Margery Corben said that people often said to her, “Cancer changes everything.” It does seem that way, but at the deepest level, it changes only a few things. I am still who I am. And the kind of person one is, is the kind of person you will be if you ever find out that you have a terminal disease. Cancer doesn’t change everything. But it does give everything a new perspective. One of the greatest lessons I have learned–I think–is the value of memory and recollection. I revel every day in remembering all the good things of my life–all the wonderful things that I have been given: my family, my friends. I can’t travel much anymore, so I think about all the places I have been. I used to be an executive premier flyer with United. I was all over the place lecturing. I never can do that again. But I think about all the places I went; all the people I met and how much joy it brought to my life. The joys and the achievements of the past don’t mean I live in the past, but I do celebrate with gratitude what has been. In and through it all, I like an image given to me by an old friend, Patrick Alexander, who is a publisher in New York. He suggested I’m a prisoner of hope. People like me, and like many of you, are prisoners, prisoners of incurable cancer. But I’m a prisoner of hope.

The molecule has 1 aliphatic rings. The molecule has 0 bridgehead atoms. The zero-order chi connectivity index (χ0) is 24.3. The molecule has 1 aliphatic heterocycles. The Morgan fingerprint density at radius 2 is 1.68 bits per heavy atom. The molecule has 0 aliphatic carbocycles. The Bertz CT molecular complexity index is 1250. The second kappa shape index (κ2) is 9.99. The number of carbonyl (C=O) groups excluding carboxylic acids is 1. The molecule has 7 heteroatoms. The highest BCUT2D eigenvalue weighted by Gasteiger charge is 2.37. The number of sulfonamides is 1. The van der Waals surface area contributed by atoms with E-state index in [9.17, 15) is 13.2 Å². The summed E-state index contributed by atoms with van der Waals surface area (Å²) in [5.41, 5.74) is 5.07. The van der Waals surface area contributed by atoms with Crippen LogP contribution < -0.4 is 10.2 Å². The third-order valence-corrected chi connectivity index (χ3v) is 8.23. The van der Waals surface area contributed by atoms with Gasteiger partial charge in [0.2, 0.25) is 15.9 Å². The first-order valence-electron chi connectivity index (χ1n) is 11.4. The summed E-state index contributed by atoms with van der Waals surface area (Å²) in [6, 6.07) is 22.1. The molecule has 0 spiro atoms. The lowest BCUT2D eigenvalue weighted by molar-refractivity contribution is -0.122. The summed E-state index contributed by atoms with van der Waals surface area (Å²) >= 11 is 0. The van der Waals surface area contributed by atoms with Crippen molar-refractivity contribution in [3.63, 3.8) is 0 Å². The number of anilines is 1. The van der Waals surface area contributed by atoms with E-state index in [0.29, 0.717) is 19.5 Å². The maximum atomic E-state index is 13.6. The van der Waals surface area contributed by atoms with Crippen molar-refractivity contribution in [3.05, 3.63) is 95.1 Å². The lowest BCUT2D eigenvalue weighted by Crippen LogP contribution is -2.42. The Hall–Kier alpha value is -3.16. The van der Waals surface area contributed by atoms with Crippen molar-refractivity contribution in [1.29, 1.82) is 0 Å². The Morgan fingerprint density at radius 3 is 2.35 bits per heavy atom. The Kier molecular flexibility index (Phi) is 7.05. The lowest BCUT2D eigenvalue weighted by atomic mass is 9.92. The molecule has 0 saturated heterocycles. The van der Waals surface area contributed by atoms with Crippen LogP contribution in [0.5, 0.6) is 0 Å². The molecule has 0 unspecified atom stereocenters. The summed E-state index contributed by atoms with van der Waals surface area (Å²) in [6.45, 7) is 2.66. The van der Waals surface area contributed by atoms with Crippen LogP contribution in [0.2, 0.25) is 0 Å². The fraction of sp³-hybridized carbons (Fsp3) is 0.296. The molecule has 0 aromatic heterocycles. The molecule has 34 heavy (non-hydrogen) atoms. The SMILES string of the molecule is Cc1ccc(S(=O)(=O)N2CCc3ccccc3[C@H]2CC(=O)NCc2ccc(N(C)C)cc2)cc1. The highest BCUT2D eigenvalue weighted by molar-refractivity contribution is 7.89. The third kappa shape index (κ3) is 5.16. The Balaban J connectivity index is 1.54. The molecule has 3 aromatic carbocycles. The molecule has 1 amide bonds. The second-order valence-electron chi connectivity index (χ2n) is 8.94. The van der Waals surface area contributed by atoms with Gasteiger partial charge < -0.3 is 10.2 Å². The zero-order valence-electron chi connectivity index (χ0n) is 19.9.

When I first had cancer, a lot of people talked about the “battle” with cancer. And I pooh-poohed that language. “I don’t battle with cancer,” I thought, “my doctors do. My surgeon does; my oncologist does; the medicine does.” And I promised myself I would never use the language about “battling” with cancer. But three-and-a-half years later, I’ve given in. You do battle with cancer. Every morning when I get out of bed, I have to confess one of my first thoughts is, “I wish I could have just one more normal day.” Within three minutes I’m painfully aware of my limits. Within five minutes I can predict how the day is going to go. And the battle is–to put it frankly–the will to keep going.
And that’s an important battle. To say each day, “I want to live. I want to enjoy today. I want to push forward with everything I am able to muster.”